Browse Prior Art Database

Extended Micro Channel for Realtime Multimedia Applications

IP.com Disclosure Number: IPCOM000109959D
Original Publication Date: 1992-Oct-01
Included in the Prior Art Database: 2005-Mar-25
Document File: 3 page(s) / 118K

Publishing Venue

IBM

Related People

Lee, TC: AUTHOR [+2]

Abstract

Disclosed is an extended design to MICRO CHANNEL* that provides better services to adapters with realtime constraints. A new realtime priority class is added in this design with a few newly added signals, RB0, RB1, RARB/-RGRANT and -RPREEMPT. The realtime arbitration and realtime data transfer are embedded in the non-realtime arbitration cycle. The channel bandwidth is effectively partitioned between the two classes such that realtime requests will not get much interference from non-realtime ones, and the channel will not be monopolized by realtime adapters.

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Extended Micro Channel for Realtime Multimedia Applications

       Disclosed is an extended design to MICRO CHANNEL* that
provides better services to adapters with realtime constraints.  A
new realtime priority class is added in this design with a few newly
added signals, RB0, RB1, RARB/-RGRANT and -RPREEMPT.  The realtime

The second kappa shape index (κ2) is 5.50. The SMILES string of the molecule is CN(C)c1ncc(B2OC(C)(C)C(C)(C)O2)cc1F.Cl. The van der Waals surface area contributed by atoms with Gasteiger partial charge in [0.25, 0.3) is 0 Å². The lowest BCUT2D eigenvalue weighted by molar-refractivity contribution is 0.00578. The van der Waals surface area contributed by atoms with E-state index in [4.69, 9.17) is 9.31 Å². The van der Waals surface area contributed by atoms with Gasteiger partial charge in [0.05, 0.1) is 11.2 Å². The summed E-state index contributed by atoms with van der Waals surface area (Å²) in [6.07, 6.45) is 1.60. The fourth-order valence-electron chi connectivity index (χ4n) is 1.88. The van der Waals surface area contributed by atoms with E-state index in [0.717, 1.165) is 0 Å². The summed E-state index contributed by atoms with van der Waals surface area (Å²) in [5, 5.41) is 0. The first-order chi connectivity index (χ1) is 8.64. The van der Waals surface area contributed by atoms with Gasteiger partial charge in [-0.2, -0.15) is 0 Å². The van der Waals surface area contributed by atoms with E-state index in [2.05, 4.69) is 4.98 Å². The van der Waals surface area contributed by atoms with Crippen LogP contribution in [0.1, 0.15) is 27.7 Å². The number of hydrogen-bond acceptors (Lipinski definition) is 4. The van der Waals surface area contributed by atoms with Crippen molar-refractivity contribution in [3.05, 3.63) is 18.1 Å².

arbitration and realtime data transfer are embedded in the
non-realtime arbitration cycle.  The channel bandwidth is effectively
partitioned between the two classes such that realtime requests will
not get much interference from non-realtime ones, and the channel
will not be monopolized by realtime adapters.

      The realtime arbitration scheme is described below.  Suppose
that at time a a realtime device A wants to request the channel.
Device A activates the -RPREEMPT signal to request a realtime
arbitration cycle.  If the channel is idle at the time, the central
arbitration control point first enters the non-realtime arbitration
cycle (by raising ARB/-GRANT) and then immediately enter the realtime
arbitra tion cycle (by raising RARB/-RGRANT).  The channel is granted
to A if no others are competing.  If the channel is occupied by a
non-realtime device B, the central arbitration control point raises
ARB/-GRANT signal to preempt B. B then releases the channel within
7.8 microseconds.  The central arbitration control point enters the
non-realtime arbitration cycle and then the realtime arbitration
cycle.  If the channel is held by a realtime device C, device C has
to release the channel within Trealtime microseconds, where Trealtime
is a predefined time interval.  The central arbitration control point
then enters the realtime arbitration cycle.  The figure illustrates
the case when a realtime device competes against a non-realtime
device.  The channel enters a realtime arbitration cycle at time b.
Because the realtime arbitration is embedded in the non-realtime
arbitration cycle, a non-realtime arbitration cycle also starts at b.
The non-realtime arbitration cycle ends at d, after  the realtime
operation completes.  The channel is then granted to the competing
non-realtime device.

      When multiple realtime devices are competing for the channel,
fairness policy in current MICRO CHANNEL is used.  This provides fair
channel sharing among realtime devices.  However, to remove the
potential monopolization of the channel by realtime devices, after k
realtime cycles (tracked by a counter) or k Trealtime microseco...